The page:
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      Apolipoprotein E gene polymorphism and the risk of cervical myelopathy in patients with chronic spinal cord compression.


      Adult, Aged, Aged, 80 and over, Apolipoprotein E2, genetics, Apolipoprotein E3, Apolipoprotein E4, Apolipoproteins E, Cervical Vertebrae, Chronic Disease, Female, Genetic Predisposition to Disease, epidemiology, Genotype, Humans, Male, Middle Aged, Polymorphism, Genetic, Prospective Studies, Risk Factors, Spinal Cord Compression, Spinal Osteophytosis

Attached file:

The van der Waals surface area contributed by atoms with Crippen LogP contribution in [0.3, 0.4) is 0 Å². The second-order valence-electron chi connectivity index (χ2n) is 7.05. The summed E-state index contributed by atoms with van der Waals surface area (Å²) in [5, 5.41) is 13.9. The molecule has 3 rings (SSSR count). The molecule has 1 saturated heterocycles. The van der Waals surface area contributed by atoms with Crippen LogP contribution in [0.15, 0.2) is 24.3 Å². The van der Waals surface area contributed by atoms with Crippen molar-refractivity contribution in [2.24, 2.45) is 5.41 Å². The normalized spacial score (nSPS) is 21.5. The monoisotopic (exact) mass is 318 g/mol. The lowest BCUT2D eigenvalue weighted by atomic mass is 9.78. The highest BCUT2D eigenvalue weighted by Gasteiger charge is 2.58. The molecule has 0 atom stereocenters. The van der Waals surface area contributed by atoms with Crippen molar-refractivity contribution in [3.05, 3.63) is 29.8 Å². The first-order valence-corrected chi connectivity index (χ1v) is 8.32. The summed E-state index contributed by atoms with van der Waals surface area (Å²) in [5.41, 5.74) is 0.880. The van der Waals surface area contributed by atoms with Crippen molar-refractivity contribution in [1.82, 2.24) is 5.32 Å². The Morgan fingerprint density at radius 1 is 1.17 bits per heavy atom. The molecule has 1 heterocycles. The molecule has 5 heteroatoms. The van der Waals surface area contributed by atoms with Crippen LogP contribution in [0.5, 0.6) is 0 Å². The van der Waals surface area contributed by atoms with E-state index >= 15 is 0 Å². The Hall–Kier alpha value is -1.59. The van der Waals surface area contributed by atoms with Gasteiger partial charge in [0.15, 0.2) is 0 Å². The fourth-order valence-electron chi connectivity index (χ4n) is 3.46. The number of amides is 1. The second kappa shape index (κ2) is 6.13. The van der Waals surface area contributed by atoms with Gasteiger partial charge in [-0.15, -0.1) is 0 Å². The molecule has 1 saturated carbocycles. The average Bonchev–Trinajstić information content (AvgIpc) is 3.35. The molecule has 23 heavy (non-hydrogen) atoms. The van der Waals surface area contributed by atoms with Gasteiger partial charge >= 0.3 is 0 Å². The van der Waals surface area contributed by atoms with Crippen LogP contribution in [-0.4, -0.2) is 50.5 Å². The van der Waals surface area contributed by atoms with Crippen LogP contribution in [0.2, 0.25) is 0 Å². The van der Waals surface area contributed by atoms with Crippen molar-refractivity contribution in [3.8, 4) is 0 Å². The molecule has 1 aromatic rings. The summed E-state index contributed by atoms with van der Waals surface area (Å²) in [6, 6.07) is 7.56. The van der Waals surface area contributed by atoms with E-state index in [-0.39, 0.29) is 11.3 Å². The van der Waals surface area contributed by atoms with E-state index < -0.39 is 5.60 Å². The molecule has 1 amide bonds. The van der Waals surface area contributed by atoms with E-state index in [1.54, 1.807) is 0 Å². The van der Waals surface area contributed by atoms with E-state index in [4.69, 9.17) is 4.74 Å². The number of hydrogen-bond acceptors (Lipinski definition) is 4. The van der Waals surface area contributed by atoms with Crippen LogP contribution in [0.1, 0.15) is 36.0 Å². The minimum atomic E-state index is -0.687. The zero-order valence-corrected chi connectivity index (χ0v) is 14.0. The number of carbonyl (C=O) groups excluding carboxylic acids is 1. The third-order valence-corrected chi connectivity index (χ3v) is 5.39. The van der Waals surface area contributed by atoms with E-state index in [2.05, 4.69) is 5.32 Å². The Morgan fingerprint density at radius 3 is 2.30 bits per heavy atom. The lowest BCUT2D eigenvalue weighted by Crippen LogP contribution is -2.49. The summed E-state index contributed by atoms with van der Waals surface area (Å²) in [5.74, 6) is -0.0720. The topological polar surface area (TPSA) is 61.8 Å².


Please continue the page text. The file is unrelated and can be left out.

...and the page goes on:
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          Prospective evaluation of apolipoprotein E (APOE) genotypes in 106 consecutive patients with stenosis of the cervical spinal canal. To determine the association between cervical spondylotic myelopathy (CSM) in patients with chronic spinal cord compression and the APOE genotype. The APOE allele epsilon 4 is a risk factor for the occurrence, progression, and poor outcome in several neurologic diseases. Information of the association between APOE genotype and CSM in the literature are lacking so far. One hundred six consecutive patients with chronic cervical spinal cord compression due to stenosis of the spinal canal were evaluated prospectively. APOE genotypes were determined by polymerase chain reaction followed by restriction enzyme digestion and sodiumdodecylsulfate poyacrylamide gel electrophoresis (SDS PAGE) of digested fragments. Clinical and radiologic variables evaluated were age, occurrence of CSM, duration of symptoms, number of affected segments, and diameter of spinal canal of most affected segment. Univariate association between variables was tested. A backward stepwise method was used to construct multivariate logistic regression models in relation to the occurrence of CSM as dependent variable. The following distribution of APOE genotypes was found: epsilon 2 epsilon 2 3 patients (2.8%), epsilon 2 epsilon 3 9 patients (8.5%), epsilon 2 epsilon 4 1 patient (0.9), epsilon 3 epsilon 3 67 patients (63.2%), epsilon 3 epsilon 4 24 patients (22.6%), epsilon 4 epsilon 4 2 patients (1.9%). Univariate analysis showed that patients with chronic spinal cord compression and homo- or heterozygous allele epsilon 4 are more likely to develop CSM than patients without allele epsilon 4 (65.0% vs. 35.0%, P < 0008; OR 3.5; 95% CI 1.3-9.8). This effect remained significant in a binary logistic regression model adjusted to other known risk factors for CSM. Inclusion of the variable homo- or heterozygous epsilon 4 allele led to an increased goodness of fit of the model compared with the model without epsilon 4. CONCLUSION.: This study supports the hypothesis that the APOE epsilon 4 allele increases the risk of CSM in patients with chronic cervical spinal cord compression; however, a larger prospective population-based study is needed to answer this question definitively.

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